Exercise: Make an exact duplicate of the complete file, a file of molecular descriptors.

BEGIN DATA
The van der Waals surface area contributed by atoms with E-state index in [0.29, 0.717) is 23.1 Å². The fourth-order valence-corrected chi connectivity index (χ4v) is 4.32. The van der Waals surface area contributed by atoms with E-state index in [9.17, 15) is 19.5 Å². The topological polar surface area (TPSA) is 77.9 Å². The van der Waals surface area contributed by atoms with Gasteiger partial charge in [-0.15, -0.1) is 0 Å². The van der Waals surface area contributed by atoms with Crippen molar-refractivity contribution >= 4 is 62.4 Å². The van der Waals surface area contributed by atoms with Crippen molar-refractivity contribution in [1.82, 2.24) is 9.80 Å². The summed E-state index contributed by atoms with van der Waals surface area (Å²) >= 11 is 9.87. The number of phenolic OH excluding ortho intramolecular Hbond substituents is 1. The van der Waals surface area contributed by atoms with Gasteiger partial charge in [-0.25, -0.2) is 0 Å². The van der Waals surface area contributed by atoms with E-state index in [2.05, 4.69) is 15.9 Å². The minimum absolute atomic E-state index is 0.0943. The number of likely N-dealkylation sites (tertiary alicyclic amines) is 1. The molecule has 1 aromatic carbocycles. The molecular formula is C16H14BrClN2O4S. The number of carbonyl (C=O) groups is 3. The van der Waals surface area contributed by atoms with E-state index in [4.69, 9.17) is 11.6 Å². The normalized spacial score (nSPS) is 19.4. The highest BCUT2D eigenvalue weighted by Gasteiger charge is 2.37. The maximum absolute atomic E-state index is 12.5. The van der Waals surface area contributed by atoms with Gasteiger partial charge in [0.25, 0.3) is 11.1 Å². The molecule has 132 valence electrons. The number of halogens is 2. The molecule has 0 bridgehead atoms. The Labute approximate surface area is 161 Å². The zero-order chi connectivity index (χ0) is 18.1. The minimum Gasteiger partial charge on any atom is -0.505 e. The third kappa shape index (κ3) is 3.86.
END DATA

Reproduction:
The van der Waals surface area contributed by atoms with E-state index in [0.29, 0.717) is 23.1 Å². The fourth-order valence-corrected chi connectivity index (χ4v) is 4.32. The van der Waals surface area contributed by atoms with E-state index in [9.17, 15) is 19.5 Å². The topological polar surface area (TPSA) is 77.9 Å². The van der Waals surface area contributed by atoms with Gasteiger partial charge in [-0.15, -0.1) is 0 Å². The van der Waals surface area contributed by atoms with Crippen molar-refractivity contribution >= 4 is 62.4 Å². The van der Waals surface area contributed by atoms with Crippen molar-refractivity contribution in [1.82, 2.24) is 9.80 Å². The summed E-state index contributed by atoms with van der Waals surface area (Å²) >= 11 is 9.87. The number of phenolic OH excluding ortho intramolecular Hbond substituents is 1. The van der Waals surface area contributed by atoms with Gasteiger partial charge in [-0.25, -0.2) is 0 Å². The van der Waals surface area contributed by atoms with E-state index in [2.05, 4.69) is 15.9 Å². The minimum absolute atomic E-state index is 0.0943. The number of likely N-dealkylation sites (tertiary alicyclic amines) is 1. The molecule has 1 aromatic carbocycles. The molecular formula is C16H14BrClN2O4S. The number of carbonyl (C=O) groups is 3. The van der Waals surface area contributed by atoms with E-state index in [4.69, 9.17) is 11.6 Å². The normalized spacial score (nSPS) is 19.4. The highest BCUT2D eigenvalue weighted by Gasteiger charge is 2.37. The maximum absolute atomic E-state index is 12.5. The van der Waals surface area contributed by atoms with Gasteiger partial charge in [0.25, 0.3) is 11.1 Å². The molecule has 132 valence electrons. The number of halogens is 2. The molecule has 0 bridgehead atoms. The Labute approximate surface area is 161 Å². The zero-order chi connectivity index (χ0) is 18.1. The minimum Gasteiger partial charge on any atom is -0.505 e. The third kappa shape index (κ3) is 3.86.